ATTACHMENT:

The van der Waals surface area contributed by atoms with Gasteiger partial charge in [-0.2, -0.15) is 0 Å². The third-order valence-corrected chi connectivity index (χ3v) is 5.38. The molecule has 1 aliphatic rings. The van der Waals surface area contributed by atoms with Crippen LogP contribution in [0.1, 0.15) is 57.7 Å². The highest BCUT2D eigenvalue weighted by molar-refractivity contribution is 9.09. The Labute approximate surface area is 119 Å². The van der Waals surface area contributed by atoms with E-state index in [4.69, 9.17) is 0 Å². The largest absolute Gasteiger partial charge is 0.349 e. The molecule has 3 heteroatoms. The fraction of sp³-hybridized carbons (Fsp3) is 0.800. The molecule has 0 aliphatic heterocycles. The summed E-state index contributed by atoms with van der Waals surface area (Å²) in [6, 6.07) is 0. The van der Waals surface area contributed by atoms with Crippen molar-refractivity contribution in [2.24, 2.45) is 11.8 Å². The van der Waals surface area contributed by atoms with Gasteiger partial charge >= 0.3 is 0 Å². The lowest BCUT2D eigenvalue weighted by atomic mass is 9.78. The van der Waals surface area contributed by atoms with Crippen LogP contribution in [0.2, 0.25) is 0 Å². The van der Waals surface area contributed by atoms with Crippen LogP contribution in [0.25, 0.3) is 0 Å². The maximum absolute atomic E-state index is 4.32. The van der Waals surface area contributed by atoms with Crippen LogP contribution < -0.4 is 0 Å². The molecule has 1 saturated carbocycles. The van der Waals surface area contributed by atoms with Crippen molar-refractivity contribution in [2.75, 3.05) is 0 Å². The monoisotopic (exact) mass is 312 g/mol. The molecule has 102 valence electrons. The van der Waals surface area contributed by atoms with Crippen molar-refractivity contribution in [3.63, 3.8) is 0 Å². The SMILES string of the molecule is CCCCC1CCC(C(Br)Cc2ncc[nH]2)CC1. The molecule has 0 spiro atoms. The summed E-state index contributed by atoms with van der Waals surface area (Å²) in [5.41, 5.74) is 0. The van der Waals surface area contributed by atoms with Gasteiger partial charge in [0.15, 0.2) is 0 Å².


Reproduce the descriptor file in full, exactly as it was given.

The van der Waals surface area contributed by atoms with Gasteiger partial charge in [-0.2, -0.15) is 0 Å². The third-order valence-corrected chi connectivity index (χ3v) is 5.38. The molecule has 1 aliphatic rings. The van der Waals surface area contributed by atoms with Crippen LogP contribution in [0.1, 0.15) is 57.7 Å². The highest BCUT2D eigenvalue weighted by molar-refractivity contribution is 9.09. The Labute approximate surface area is 119 Å². The van der Waals surface area contributed by atoms with E-state index in [4.69, 9.17) is 0 Å². The largest absolute Gasteiger partial charge is 0.349 e. The molecule has 3 heteroatoms. The fraction of sp³-hybridized carbons (Fsp3) is 0.800. The molecule has 0 aliphatic heterocycles. The summed E-state index contributed by atoms with van der Waals surface area (Å²) in [6, 6.07) is 0. The van der Waals surface area contributed by atoms with Crippen molar-refractivity contribution in [2.24, 2.45) is 11.8 Å². The van der Waals surface area contributed by atoms with Gasteiger partial charge >= 0.3 is 0 Å². The lowest BCUT2D eigenvalue weighted by atomic mass is 9.78. The van der Waals surface area contributed by atoms with Crippen LogP contribution in [0.2, 0.25) is 0 Å². The van der Waals surface area contributed by atoms with Crippen LogP contribution in [0.25, 0.3) is 0 Å². The maximum absolute atomic E-state index is 4.32. The van der Waals surface area contributed by atoms with Crippen LogP contribution < -0.4 is 0 Å². The molecule has 1 saturated carbocycles. The van der Waals surface area contributed by atoms with Crippen molar-refractivity contribution in [2.75, 3.05) is 0 Å². The monoisotopic (exact) mass is 312 g/mol. The molecule has 102 valence electrons. The van der Waals surface area contributed by atoms with Crippen molar-refractivity contribution in [3.63, 3.8) is 0 Å². The SMILES string of the molecule is CCCCC1CCC(C(Br)Cc2ncc[nH]2)CC1. The molecule has 0 spiro atoms. The summed E-state index contributed by atoms with van der Waals surface area (Å²) in [5.41, 5.74) is 0. The van der Waals surface area contributed by atoms with Gasteiger partial charge in [0.15, 0.2) is 0 Å².